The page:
The Facts And Fiction Of Gunfights

First, for those who have learned about guns and gunfights from TV and the movies a couple of things right off the bat:

People hit by bullets from firearms, especially handguns, will not be knocked off their feet and fly across the room, though walls or even windows.

Just because someone is shot in the hand, arm, shoulder or even heart does not mean that they will stop doing whatever they are trying to do (good or bad). They might, but the only way to ensure that they stop is to stop the nerve impulses from getting to the parts of the body (central nervous system) or to drop the blood pressure low enough that they pass out (major blood bearing organs such as the heart, arteries, lungs, etc.)

Gunshots to the extremities may or may not make you stop what you are doing but can still be fatal. Clip the femoral artery, for example, and the bad guy may not stop trying to hurt you but if they don’t get medical care they will be dead in a matter of minutes.

No round commonly chambered in defensive handguns has the power to reliably provide a physical “one shot stop.” In fact a 12 gauge shotgun loaded with buckshot is the closest we can get to such a magic goal.

Now, I am no expert gunfighter. I haven’t shot a human being in self-defense. I have used a firearm to make someone decide to go do harm somewhere else. I have also used other means when I could. Massad Ayoob, on the other hand is somewhat of an expert on such things. So much so that he had made careers as an expert witness, a self-defense firearms trainer and author. When I decided I might need a firearm to defend my life and the lives of others around me it was his books that set me on the right path.

So what does he say on this topic?

Glad you asked.

Just this month he posted an article on this very subject over at The Daily Caller (link) and here are some of his observations on Gun Fight Facts vs. Fiction:

  1. Myth #1: A Good Shoot Is A Good Shoot
  2. Myth #2: Aim For Center-Mass
  3. Myth #3: He Who Shoots First Wins
  4. Myth #4: If You Can’t Do It With…
  5. Myth #5: Your Choice of Gun & Ammo Doesn’t Matter

I encourage everyone to go and read them in detail. Especially, myth numbers three and four…

God Bless

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10 thoughts on “The Facts And Fiction Of Gunfights

  1. Reblogged this on and commented:
    Ayoob, is one of the best trainers. But here is where he is lengths ahead of everyone, the Post Shooting Testimony in court. When you pull the trigger, then the real headaches begin. Litigations.

    Liked by 1 person

  2. I am looking to get into the AR-15 arena. I know basically nothing about them. Can some of you guys help school me in what to look for? This will be my first rifle so I am thinking a basic model without all the bells and whistles. Definitely less than $1000.

    Thanks,
    Joe

    Liked by 1 person

      1. There are folks out there who would say that if it will be for home defense (if you are betting your life on it) you should go with a tier 1 manufacturer like Colt or HK. I get that, but I don’t need the same level of reliability as an operator in the middle of the Iraqi desert. I won’t be generating that high a round count or operating under those condition so I am comfortable with lower tier manufacturers or building my own.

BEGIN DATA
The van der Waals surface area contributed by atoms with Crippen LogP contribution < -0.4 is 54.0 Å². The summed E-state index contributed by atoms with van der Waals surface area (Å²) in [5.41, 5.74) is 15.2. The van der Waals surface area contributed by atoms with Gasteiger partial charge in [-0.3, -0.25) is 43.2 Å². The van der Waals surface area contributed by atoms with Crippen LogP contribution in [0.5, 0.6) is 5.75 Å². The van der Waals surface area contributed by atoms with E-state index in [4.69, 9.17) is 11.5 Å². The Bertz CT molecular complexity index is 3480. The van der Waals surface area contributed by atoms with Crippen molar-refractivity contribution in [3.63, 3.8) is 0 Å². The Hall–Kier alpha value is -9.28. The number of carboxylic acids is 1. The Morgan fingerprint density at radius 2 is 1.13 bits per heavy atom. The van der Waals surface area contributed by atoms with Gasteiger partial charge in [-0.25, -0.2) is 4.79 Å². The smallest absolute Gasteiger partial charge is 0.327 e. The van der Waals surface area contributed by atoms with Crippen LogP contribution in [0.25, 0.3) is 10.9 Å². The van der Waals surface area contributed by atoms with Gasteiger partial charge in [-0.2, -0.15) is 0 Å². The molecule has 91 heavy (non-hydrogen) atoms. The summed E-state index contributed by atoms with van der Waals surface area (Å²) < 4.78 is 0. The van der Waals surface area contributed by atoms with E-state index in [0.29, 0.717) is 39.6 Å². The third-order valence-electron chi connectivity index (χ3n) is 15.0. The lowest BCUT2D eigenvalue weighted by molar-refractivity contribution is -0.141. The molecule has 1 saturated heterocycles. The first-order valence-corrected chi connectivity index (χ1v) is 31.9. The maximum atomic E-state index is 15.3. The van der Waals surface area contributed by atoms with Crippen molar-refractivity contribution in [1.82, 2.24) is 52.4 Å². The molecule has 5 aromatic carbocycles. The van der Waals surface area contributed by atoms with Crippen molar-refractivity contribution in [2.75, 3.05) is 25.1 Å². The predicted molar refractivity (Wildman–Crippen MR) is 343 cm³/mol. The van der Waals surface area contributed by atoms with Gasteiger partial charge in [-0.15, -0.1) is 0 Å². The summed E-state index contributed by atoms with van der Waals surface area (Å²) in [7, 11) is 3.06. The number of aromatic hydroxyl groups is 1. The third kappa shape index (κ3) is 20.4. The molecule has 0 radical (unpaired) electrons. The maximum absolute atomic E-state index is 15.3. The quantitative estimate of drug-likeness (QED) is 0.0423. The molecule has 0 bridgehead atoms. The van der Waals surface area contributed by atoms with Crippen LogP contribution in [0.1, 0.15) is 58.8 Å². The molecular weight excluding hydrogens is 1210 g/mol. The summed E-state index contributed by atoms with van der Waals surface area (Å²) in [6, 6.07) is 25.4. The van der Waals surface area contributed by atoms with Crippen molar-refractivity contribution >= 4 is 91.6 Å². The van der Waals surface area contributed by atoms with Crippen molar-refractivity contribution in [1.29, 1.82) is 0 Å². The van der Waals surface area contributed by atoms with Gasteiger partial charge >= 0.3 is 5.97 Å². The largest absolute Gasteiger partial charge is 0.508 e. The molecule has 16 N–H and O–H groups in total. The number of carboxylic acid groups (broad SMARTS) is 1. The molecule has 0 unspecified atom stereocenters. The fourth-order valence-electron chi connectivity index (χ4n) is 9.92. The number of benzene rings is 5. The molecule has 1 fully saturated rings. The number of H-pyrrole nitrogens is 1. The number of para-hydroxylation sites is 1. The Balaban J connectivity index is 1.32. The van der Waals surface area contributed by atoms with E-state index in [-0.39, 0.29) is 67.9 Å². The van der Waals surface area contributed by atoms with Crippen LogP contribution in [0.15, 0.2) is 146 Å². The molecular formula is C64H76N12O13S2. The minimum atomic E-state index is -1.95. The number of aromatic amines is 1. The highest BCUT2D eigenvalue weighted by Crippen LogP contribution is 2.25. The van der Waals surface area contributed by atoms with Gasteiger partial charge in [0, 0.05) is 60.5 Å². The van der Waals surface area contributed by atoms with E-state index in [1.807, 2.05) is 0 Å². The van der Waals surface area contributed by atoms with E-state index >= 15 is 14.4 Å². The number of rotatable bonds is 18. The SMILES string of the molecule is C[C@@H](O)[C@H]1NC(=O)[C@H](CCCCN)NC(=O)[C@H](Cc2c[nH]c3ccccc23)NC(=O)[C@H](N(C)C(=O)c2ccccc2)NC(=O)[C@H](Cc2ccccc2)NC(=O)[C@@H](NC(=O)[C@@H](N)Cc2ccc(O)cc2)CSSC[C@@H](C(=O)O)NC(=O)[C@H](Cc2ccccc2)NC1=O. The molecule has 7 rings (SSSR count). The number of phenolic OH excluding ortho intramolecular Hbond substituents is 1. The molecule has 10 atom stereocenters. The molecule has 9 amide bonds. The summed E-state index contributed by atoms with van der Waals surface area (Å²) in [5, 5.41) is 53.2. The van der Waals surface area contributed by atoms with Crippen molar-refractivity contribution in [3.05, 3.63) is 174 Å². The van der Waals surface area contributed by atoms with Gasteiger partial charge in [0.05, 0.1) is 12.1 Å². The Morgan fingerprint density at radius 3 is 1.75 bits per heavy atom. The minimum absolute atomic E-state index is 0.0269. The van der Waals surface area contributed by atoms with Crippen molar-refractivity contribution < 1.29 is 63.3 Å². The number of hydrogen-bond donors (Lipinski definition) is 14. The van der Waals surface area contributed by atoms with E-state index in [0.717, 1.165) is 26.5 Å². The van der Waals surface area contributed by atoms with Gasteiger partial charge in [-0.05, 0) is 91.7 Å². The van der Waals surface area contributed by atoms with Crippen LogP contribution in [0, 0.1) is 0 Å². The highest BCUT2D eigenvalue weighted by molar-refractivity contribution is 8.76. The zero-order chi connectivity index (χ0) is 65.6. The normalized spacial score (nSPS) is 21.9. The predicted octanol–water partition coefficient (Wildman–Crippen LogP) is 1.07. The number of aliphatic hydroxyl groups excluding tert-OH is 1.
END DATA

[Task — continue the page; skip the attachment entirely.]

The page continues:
I have had pretty good luck with parts and guns from Radical Firearms and they sell for around $650 or less when they are on sale. Palmetto State Armory is another source for less expensive ARs and from what I hear they use HK barrels but I don’t have any direct experice with them. A more mainstream option would be the Smith & Wesson Sport 15 II which is also a decent choice and around the same price if you catch a decent deal.

        A few things to keep in mind:
        -ARs are grown up tinker toys. If you don’t like something you can change it pretty quickly and easily…without having to be a gunsmith. That’s a good way to learn the gun too.
        -Many of the cheaper and mass produced ARs will come with a 1:9 twist rate which is fine as long as you don’t want to shoot bullet weights over 55 grains. If you ever want to run some of the newer, heavier bullets (most are more oriented towards hunting or competition) you’ll need a twist rate of 1:8 or 1:7. Starting with this twist rate will save headaches later if your use case changes (ask me how I know).
        -Make sure to get one chambered in 5.56 or .223 Wylde (more expensive). You can safely run 5.56 or .223 in these chambers but it may not be safe to use 5.56 in a .223 chamber.
        -Free floated barrels are pretty common in ARs now and from an accuracy perspective it isn’t a bad thing to look for and can be had in that price range.

        Hope this helps, let me know if you have more specific questions.

        God bless

        Like

    1. I have generally found his writing to be very informative although he does tend to see things from a law enforcement perspective. My risk profile is a lot different than a patrol officer, for example.
      With that said, I am always looking to re-evaluate those I see as subject matter experts. Do you have any specific examples of erroneous information that he is sharing?
      I’m not arguing just asking for more info.
      God bless.

      Like

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